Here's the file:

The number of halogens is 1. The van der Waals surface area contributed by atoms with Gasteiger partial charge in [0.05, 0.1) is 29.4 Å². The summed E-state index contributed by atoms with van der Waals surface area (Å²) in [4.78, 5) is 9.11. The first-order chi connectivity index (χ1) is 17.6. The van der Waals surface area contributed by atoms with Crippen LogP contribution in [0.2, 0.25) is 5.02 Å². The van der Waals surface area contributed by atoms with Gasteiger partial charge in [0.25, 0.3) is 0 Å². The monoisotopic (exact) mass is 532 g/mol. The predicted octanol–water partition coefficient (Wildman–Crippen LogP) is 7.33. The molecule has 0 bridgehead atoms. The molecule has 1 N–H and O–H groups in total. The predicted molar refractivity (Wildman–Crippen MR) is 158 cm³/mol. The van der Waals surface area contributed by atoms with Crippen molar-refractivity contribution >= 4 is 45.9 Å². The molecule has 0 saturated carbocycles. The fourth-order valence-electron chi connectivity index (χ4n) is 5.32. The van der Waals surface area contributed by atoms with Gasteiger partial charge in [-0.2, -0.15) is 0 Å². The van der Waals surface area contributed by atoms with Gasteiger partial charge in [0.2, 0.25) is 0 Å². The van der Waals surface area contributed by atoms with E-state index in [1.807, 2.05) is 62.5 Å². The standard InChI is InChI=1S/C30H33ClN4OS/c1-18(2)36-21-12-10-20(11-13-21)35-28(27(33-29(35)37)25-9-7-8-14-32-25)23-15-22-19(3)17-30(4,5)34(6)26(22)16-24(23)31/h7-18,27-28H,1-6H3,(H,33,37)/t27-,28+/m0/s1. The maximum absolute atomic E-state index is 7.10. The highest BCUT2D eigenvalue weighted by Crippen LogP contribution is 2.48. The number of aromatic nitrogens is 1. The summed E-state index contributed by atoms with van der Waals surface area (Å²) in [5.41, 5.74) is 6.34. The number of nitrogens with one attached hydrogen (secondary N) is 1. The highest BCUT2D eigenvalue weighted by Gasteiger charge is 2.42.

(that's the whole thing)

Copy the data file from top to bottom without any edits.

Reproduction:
The number of halogens is 1. The van der Waals surface area contributed by atoms with Gasteiger partial charge in [0.05, 0.1) is 29.4 Å². The summed E-state index contributed by atoms with van der Waals surface area (Å²) in [4.78, 5) is 9.11. The first-order chi connectivity index (χ1) is 17.6. The van der Waals surface area contributed by atoms with Crippen LogP contribution in [0.2, 0.25) is 5.02 Å². The van der Waals surface area contributed by atoms with Gasteiger partial charge in [0.25, 0.3) is 0 Å². The monoisotopic (exact) mass is 532 g/mol. The predicted octanol–water partition coefficient (Wildman–Crippen LogP) is 7.33. The molecule has 0 bridgehead atoms. The molecule has 1 N–H and O–H groups in total. The predicted molar refractivity (Wildman–Crippen MR) is 158 cm³/mol. The van der Waals surface area contributed by atoms with Crippen molar-refractivity contribution >= 4 is 45.9 Å². The molecule has 0 saturated carbocycles. The fourth-order valence-electron chi connectivity index (χ4n) is 5.32. The van der Waals surface area contributed by atoms with Gasteiger partial charge in [-0.2, -0.15) is 0 Å². The van der Waals surface area contributed by atoms with Gasteiger partial charge in [0.2, 0.25) is 0 Å². The van der Waals surface area contributed by atoms with E-state index in [1.807, 2.05) is 62.5 Å². The standard InChI is InChI=1S/C30H33ClN4OS/c1-18(2)36-21-12-10-20(11-13-21)35-28(27(33-29(35)37)25-9-7-8-14-32-25)23-15-22-19(3)17-30(4,5)34(6)26(22)16-24(23)31/h7-18,27-28H,1-6H3,(H,33,37)/t27-,28+/m0/s1. The maximum absolute atomic E-state index is 7.10. The highest BCUT2D eigenvalue weighted by Crippen LogP contribution is 2.48. The number of aromatic nitrogens is 1. The summed E-state index contributed by atoms with van der Waals surface area (Å²) in [5.41, 5.74) is 6.34. The number of nitrogens with one attached hydrogen (secondary N) is 1. The highest BCUT2D eigenvalue weighted by Gasteiger charge is 2.42.